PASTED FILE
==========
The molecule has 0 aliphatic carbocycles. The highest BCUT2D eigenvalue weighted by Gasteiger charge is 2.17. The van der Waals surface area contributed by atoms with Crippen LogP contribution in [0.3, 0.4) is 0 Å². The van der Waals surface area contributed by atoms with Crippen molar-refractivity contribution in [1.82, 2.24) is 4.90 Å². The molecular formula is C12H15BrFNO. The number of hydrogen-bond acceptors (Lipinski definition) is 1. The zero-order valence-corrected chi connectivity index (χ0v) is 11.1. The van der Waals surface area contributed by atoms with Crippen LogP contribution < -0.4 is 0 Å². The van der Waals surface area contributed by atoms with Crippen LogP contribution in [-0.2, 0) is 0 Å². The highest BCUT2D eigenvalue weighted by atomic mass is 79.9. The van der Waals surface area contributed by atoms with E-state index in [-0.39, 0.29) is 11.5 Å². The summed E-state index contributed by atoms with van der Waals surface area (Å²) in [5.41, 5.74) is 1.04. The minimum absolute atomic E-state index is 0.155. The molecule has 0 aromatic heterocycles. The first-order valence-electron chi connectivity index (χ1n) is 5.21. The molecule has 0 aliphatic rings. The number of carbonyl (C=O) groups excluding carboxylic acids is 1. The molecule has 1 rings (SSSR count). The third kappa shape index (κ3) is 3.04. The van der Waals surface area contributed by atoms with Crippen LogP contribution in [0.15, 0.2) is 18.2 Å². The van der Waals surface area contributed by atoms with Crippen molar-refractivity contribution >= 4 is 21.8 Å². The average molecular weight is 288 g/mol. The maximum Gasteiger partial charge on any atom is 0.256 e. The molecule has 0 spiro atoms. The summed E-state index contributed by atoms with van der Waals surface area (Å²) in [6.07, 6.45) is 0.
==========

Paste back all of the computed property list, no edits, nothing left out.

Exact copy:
The molecule has 0 aliphatic carbocycles. The highest BCUT2D eigenvalue weighted by Gasteiger charge is 2.17. The van der Waals surface area contributed by atoms with Crippen LogP contribution in [0.3, 0.4) is 0 Å². The van der Waals surface area contributed by atoms with Crippen molar-refractivity contribution in [1.82, 2.24) is 4.90 Å². The molecular formula is C12H15BrFNO. The number of hydrogen-bond acceptors (Lipinski definition) is 1. The zero-order valence-corrected chi connectivity index (χ0v) is 11.1. The van der Waals surface area contributed by atoms with Crippen LogP contribution < -0.4 is 0 Å². The van der Waals surface area contributed by atoms with Crippen LogP contribution in [-0.2, 0) is 0 Å². The highest BCUT2D eigenvalue weighted by atomic mass is 79.9. The van der Waals surface area contributed by atoms with E-state index in [-0.39, 0.29) is 11.5 Å². The summed E-state index contributed by atoms with van der Waals surface area (Å²) in [5.41, 5.74) is 1.04. The minimum absolute atomic E-state index is 0.155. The molecule has 0 aromatic heterocycles. The first-order valence-electron chi connectivity index (χ1n) is 5.21. The molecule has 0 aliphatic rings. The number of carbonyl (C=O) groups excluding carboxylic acids is 1. The molecule has 1 rings (SSSR count). The third kappa shape index (κ3) is 3.04. The van der Waals surface area contributed by atoms with Crippen LogP contribution in [0.15, 0.2) is 18.2 Å². The van der Waals surface area contributed by atoms with Crippen molar-refractivity contribution >= 4 is 21.8 Å². The average molecular weight is 288 g/mol. The maximum Gasteiger partial charge on any atom is 0.256 e. The molecule has 0 spiro atoms. The summed E-state index contributed by atoms with van der Waals surface area (Å²) in [6.07, 6.45) is 0.